One Nice Family Photo (Tom Senior - United Kingdom)
"My family rarely get together, so when it happens we need always to take a photo. As if dinner with nine people and the dog isn’t memorable enough!"
Best newcomer, Flip 2008
I enjoyed the documentary aesthetic to this film and the technique of animating to a soundtrack or video. The line quality may be rough but I think it adds to the personality of the film and characters. You can really get a sense of the emotions and moods of the characters involved.
Small birds singing (Linda McCarthy - United Kingdom)
"Every day is Monday at the home of the unbelievable family. Tiny elephants, arguing apples and a body in the hedge… Just an ordinary day at Small Birds Singing."
Selected for Edinburgh 2009, Annecy 2009
This film has a good, quirky, sense of humour and interesting characters. While the story and events are a little odd, they all have a unified theme of strangeness. For a student film and a stop motion the cinematic techniques are well thought out and the film ahs many interesting camera angles. The events themselves tie together in an ‘a day in the life of’ way, there is little story but it has structure to make up for it. The small snippits are like the comics that its based on.
Saturday, 16 May 2009
Sections of animation work well. I especially like the ‘history of war’ sequence in which the constant war humans have for resources is illustrated with clarity and with a script to the point. I like how the style of characters evolve through history and location taking on the appearance of art in that location and at that time, while also retaining qualities such as textures that tie each scene together into one sequence.
Overall the film did not take on a preachy edge, though I had thought it might. It works well to reveal our mistakes and look at them with regret and guilt but also determination. After all we still have the power to change and the age of stupid can become the age of change and revelation. We have the power to save ourselves, after all that we have accomplished. I hope that others will feel the same.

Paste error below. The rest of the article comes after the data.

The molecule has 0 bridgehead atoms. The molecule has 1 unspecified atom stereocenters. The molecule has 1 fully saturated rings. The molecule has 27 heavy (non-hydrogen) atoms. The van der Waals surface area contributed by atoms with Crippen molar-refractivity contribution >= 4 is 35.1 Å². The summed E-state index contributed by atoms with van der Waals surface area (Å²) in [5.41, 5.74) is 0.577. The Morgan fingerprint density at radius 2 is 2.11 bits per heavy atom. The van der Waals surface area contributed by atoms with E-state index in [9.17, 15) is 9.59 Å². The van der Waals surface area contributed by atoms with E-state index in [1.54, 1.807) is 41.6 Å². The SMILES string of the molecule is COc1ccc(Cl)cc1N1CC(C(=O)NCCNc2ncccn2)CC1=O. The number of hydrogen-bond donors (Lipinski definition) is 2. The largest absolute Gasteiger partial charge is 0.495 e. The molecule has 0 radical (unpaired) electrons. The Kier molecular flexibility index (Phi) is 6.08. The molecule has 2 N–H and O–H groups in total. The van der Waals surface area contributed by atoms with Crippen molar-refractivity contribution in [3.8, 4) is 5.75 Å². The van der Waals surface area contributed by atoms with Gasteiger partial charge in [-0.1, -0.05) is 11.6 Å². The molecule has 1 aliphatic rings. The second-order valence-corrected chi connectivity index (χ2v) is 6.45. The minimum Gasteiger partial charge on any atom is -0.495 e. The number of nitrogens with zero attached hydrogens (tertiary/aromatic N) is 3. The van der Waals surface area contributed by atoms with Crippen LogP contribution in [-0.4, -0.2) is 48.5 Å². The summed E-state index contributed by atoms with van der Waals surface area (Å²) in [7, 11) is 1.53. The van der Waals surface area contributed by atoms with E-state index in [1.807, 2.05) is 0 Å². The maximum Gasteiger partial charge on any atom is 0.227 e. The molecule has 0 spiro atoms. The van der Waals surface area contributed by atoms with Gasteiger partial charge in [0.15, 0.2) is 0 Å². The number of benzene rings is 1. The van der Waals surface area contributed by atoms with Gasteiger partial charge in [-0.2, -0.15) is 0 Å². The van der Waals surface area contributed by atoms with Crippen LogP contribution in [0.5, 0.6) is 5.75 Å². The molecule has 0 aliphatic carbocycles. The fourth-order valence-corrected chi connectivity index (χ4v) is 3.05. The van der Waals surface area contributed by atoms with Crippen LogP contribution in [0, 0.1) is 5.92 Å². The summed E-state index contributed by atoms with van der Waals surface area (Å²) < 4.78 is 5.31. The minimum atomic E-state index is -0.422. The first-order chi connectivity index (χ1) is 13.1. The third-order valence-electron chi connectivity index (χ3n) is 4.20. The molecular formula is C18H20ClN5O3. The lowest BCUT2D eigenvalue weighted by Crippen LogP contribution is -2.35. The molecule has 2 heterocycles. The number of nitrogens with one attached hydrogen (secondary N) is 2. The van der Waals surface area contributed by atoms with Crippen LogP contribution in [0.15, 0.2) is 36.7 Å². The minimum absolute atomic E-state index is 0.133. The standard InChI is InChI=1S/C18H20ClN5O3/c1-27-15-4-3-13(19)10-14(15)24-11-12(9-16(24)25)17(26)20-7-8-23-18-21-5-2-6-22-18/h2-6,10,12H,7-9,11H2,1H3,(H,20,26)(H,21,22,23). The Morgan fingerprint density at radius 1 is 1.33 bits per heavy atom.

On a personal note this film made me feel guilty about being an animator, when we work on commercials, in many ways we’re fuelling consumerism. Perhaps I could take the same route as John and strive to only work with ethical, environmentally friendly companies, though this will be hard with the current economic state. I could make films ad my form of demonstration, and do my part to help the planet we depend on so much for survival.
Friday, 15 May 2009
I can somewhat share the passion Olivier Reullet has for his work. The way in which he told us that the computer itself can be used as a tool and a medium in itself, the creativity being with the instructions or program written. Procedural art and animation blur the lines between science, engineering, mathematics and art. Through trial, error, experimentation and creativity programmers can create a variety of effects that while might be created/ worked out and rendered by the computer, have a human link in the form of the programmer themselves who set the ball rolling and await in anticipation the effect it will create.
It is used in many things from abstract music videos to games, from special effects in film to VJ (visual jockey rather than disk jockey) projections. It can be used to achieve results that would otherwise be impossible (or at the least extremely time consuming) with the use of key framing or frame by frame animation. It can be used in creating animation that responds to events, it can have the audience interact and see the results of that interaction such as what happens in games. It is this area of procedural animation that most interests me, having a program that will show visuals according to user or audience input of various types.
I look forward to experimenting with ‘Processing’ and other script based applications as well as exploring the use of scripts, physics and expressions in programs I’m already familiar with, such as action script, Maya and Flash (actionscript). I will look at code, using existing codes edited and combined to my purposes once I understand what it all means!
Thursday, 14 May 2009
Monday, 11 May 2009